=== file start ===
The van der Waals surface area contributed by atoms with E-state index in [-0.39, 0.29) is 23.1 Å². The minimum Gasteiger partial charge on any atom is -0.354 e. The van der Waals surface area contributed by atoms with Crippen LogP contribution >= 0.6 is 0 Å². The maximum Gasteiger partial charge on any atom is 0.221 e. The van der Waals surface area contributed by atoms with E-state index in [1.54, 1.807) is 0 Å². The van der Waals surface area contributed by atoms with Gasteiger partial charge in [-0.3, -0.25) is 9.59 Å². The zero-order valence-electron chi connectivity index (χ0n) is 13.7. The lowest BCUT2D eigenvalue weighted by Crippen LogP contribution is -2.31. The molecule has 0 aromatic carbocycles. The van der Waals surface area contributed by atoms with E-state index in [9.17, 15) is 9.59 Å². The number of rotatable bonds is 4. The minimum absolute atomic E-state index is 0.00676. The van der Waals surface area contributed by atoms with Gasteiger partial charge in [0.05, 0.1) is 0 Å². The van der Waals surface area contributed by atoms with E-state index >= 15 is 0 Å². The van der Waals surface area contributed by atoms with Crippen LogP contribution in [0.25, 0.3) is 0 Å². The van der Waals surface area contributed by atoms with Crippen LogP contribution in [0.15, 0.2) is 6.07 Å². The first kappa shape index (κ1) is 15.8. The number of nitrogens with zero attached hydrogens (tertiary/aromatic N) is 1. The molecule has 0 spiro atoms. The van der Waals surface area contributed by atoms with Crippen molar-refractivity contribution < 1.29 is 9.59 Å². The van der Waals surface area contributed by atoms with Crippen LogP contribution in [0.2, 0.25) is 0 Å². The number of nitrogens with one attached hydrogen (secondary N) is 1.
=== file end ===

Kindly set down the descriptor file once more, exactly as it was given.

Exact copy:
The van der Waals surface area contributed by atoms with E-state index in [-0.39, 0.29) is 23.1 Å². The minimum Gasteiger partial charge on any atom is -0.354 e. The van der Waals surface area contributed by atoms with Crippen LogP contribution >= 0.6 is 0 Å². The maximum Gasteiger partial charge on any atom is 0.221 e. The van der Waals surface area contributed by atoms with E-state index in [1.54, 1.807) is 0 Å². The van der Waals surface area contributed by atoms with Gasteiger partial charge in [-0.3, -0.25) is 9.59 Å². The zero-order valence-electron chi connectivity index (χ0n) is 13.7. The lowest BCUT2D eigenvalue weighted by Crippen LogP contribution is -2.31. The molecule has 0 aromatic carbocycles. The van der Waals surface area contributed by atoms with E-state index in [9.17, 15) is 9.59 Å². The number of rotatable bonds is 4. The minimum absolute atomic E-state index is 0.00676. The van der Waals surface area contributed by atoms with Gasteiger partial charge in [0.05, 0.1) is 0 Å². The van der Waals surface area contributed by atoms with E-state index >= 15 is 0 Å². The van der Waals surface area contributed by atoms with Crippen LogP contribution in [0.25, 0.3) is 0 Å². The van der Waals surface area contributed by atoms with Crippen LogP contribution in [0.15, 0.2) is 6.07 Å². The first kappa shape index (κ1) is 15.8. The number of nitrogens with zero attached hydrogens (tertiary/aromatic N) is 1. The molecule has 0 spiro atoms. The van der Waals surface area contributed by atoms with Crippen molar-refractivity contribution < 1.29 is 9.59 Å². The van der Waals surface area contributed by atoms with Crippen LogP contribution in [0.2, 0.25) is 0 Å². The number of nitrogens with one attached hydrogen (secondary N) is 1.